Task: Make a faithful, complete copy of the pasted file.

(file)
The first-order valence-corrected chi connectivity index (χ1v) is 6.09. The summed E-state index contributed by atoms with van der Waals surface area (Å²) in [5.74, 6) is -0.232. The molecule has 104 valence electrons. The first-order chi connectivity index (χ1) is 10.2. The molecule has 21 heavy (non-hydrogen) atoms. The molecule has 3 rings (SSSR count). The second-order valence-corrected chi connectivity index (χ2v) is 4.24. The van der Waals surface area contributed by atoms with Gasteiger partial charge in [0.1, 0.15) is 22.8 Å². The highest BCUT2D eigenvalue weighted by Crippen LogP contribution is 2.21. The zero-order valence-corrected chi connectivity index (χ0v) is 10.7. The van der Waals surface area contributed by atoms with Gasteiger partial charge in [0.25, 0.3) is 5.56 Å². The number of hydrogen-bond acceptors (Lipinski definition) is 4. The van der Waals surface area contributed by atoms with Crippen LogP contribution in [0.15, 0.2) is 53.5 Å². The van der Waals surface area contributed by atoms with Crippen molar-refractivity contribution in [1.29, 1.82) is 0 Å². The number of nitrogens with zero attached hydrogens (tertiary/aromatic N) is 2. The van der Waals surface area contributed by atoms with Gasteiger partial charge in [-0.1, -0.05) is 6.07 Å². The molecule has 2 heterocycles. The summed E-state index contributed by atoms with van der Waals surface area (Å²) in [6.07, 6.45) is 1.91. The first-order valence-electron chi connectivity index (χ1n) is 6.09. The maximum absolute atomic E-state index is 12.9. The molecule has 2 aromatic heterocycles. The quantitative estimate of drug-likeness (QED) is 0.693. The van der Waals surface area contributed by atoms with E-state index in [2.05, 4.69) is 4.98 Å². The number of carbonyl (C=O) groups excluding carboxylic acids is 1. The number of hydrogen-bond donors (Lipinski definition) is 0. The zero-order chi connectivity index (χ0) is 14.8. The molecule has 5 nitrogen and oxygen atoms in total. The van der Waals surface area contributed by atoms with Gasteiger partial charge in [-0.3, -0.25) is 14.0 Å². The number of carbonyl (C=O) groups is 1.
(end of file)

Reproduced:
The first-order valence-corrected chi connectivity index (χ1v) is 6.09. The summed E-state index contributed by atoms with van der Waals surface area (Å²) in [5.74, 6) is -0.232. The molecule has 104 valence electrons. The first-order chi connectivity index (χ1) is 10.2. The molecule has 21 heavy (non-hydrogen) atoms. The molecule has 3 rings (SSSR count). The second-order valence-corrected chi connectivity index (χ2v) is 4.24. The van der Waals surface area contributed by atoms with Gasteiger partial charge in [0.1, 0.15) is 22.8 Å². The highest BCUT2D eigenvalue weighted by Crippen LogP contribution is 2.21. The zero-order valence-corrected chi connectivity index (χ0v) is 10.7. The van der Waals surface area contributed by atoms with Gasteiger partial charge in [0.25, 0.3) is 5.56 Å². The number of hydrogen-bond acceptors (Lipinski definition) is 4. The van der Waals surface area contributed by atoms with Crippen LogP contribution in [0.15, 0.2) is 53.5 Å². The van der Waals surface area contributed by atoms with Crippen molar-refractivity contribution in [1.29, 1.82) is 0 Å². The number of nitrogens with zero attached hydrogens (tertiary/aromatic N) is 2. The van der Waals surface area contributed by atoms with Gasteiger partial charge in [-0.1, -0.05) is 6.07 Å². The molecule has 2 heterocycles. The summed E-state index contributed by atoms with van der Waals surface area (Å²) in [6.07, 6.45) is 1.91. The first-order valence-electron chi connectivity index (χ1n) is 6.09. The maximum absolute atomic E-state index is 12.9. The molecule has 2 aromatic heterocycles. The quantitative estimate of drug-likeness (QED) is 0.693. The van der Waals surface area contributed by atoms with E-state index in [2.05, 4.69) is 4.98 Å². The number of carbonyl (C=O) groups excluding carboxylic acids is 1. The number of hydrogen-bond donors (Lipinski definition) is 0. The zero-order chi connectivity index (χ0) is 14.8. The molecule has 5 nitrogen and oxygen atoms in total. The van der Waals surface area contributed by atoms with Gasteiger partial charge in [-0.3, -0.25) is 14.0 Å². The number of carbonyl (C=O) groups is 1.